Oh sure, I loved my vinyl, and still do. The larger artwork was more striking, and records had lyric sheets that I can actually read without a magnifying glass, so vinyl was a big plus in my book. But, I had to admit, quietly at first, that the convenience of being able to bring a CD into my car and slap it on the stereo was pretty handy-dandy for that music-hungry man on the go, like myself.
After all, it was a pain to have to record vinyl onto cassette tape and label it by hand. “Can I use a 90M, or do I need a 100M?”… Not to mention the countless hours I saved by not having to label a J-card with a 75 Minutemen songs. Yes, in the end, CDs had their own appeal for those who were looking for tangible product and not just a digital download.
But now, the big news is VINYL IS BACK, music nerds rejoice! It seems that vinyl collection I held onto might actually be worth something after all…maybe pay my kids’ way through college, even. There are even internet record clubs springing up like in old days of Columbia Record House “buy 10 records for a penny”. Colored vinyl and picture discs, all being repressed and ready for that new $1200 turntable. The adolescent fantasy that I might actually impress, rather than repel, folks with my huge record collection is alive and well. I should be thrilled….right? Wrong!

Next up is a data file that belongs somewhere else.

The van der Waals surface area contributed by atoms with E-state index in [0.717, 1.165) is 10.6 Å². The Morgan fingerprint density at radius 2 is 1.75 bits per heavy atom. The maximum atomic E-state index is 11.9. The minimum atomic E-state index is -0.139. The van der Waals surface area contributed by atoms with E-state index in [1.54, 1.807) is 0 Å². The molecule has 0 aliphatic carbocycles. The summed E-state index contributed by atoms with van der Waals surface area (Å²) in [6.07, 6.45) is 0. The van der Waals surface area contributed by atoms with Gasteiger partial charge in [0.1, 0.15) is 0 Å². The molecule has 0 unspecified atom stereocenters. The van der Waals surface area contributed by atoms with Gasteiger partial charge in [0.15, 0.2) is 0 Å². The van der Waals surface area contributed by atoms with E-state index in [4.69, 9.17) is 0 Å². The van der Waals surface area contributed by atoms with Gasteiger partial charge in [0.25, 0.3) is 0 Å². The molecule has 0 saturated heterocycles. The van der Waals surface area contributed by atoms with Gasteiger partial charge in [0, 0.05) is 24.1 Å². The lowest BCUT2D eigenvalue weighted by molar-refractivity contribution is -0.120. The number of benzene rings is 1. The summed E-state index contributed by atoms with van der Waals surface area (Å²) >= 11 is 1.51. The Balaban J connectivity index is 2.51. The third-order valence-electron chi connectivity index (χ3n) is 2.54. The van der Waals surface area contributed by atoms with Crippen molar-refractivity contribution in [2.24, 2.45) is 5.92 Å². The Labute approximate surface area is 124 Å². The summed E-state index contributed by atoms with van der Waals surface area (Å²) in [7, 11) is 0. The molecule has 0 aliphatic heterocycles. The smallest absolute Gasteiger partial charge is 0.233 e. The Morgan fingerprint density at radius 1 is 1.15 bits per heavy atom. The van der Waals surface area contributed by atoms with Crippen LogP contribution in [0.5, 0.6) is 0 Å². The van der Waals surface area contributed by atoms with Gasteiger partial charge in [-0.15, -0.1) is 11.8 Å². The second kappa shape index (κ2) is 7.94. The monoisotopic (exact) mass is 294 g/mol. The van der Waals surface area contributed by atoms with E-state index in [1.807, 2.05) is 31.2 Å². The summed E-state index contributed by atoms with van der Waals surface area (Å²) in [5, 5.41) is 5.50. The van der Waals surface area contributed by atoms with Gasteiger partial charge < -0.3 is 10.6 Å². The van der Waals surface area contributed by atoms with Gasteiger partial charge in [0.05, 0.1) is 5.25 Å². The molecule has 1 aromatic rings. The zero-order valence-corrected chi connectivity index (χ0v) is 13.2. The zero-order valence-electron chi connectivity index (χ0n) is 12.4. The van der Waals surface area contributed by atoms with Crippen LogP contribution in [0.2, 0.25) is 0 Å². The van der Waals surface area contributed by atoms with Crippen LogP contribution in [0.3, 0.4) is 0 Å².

I recently had some spare time in a strange city, and I figured I’d kill a few hours in one of the rare shops that have survived the wrath of music lover’s fickle tastes. My luck was that there were actually no less than TWO record stores in town! I’ll admit; my heart palpitated as I thought of the joys of reliving my youth and of my day nose deep in records. But, record collecting is not like the old days, kids
There I was surrounded by releases that were “Newly Remastered” onto vinyl, or worse, NEW albums which were recorded and mastered using digital equipment and then pressed onto the analog medium of vinyl. Stop the Presses!!